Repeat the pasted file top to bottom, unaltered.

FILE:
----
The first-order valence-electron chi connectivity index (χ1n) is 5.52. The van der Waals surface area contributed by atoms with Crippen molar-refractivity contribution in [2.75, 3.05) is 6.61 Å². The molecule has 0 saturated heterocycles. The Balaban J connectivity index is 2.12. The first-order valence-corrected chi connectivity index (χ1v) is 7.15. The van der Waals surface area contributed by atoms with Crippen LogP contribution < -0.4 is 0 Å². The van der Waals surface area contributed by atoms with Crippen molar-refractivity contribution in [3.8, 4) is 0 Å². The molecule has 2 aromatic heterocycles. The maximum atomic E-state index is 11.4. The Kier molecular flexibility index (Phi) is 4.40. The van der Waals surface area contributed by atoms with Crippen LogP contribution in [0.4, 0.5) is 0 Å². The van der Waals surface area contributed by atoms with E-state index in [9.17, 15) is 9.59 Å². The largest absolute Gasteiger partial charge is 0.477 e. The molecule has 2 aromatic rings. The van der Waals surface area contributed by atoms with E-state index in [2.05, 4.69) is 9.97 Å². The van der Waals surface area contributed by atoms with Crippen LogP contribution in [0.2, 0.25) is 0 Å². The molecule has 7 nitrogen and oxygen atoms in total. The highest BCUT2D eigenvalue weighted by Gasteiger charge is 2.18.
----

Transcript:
The first-order valence-electron chi connectivity index (χ1n) is 5.52. The van der Waals surface area contributed by atoms with Crippen molar-refractivity contribution in [2.75, 3.05) is 6.61 Å². The molecule has 0 saturated heterocycles. The Balaban J connectivity index is 2.12. The first-order valence-corrected chi connectivity index (χ1v) is 7.15. The van der Waals surface area contributed by atoms with Crippen LogP contribution < -0.4 is 0 Å². The van der Waals surface area contributed by atoms with Crippen molar-refractivity contribution in [3.8, 4) is 0 Å². The molecule has 2 aromatic heterocycles. The maximum atomic E-state index is 11.4. The Kier molecular flexibility index (Phi) is 4.40. The van der Waals surface area contributed by atoms with Crippen LogP contribution in [0.4, 0.5) is 0 Å². The van der Waals surface area contributed by atoms with E-state index in [9.17, 15) is 9.59 Å². The largest absolute Gasteiger partial charge is 0.477 e. The molecule has 2 aromatic rings. The van der Waals surface area contributed by atoms with E-state index in [2.05, 4.69) is 9.97 Å². The van der Waals surface area contributed by atoms with Crippen LogP contribution in [0.2, 0.25) is 0 Å². The molecule has 7 nitrogen and oxygen atoms in total. The highest BCUT2D eigenvalue weighted by Gasteiger charge is 2.18.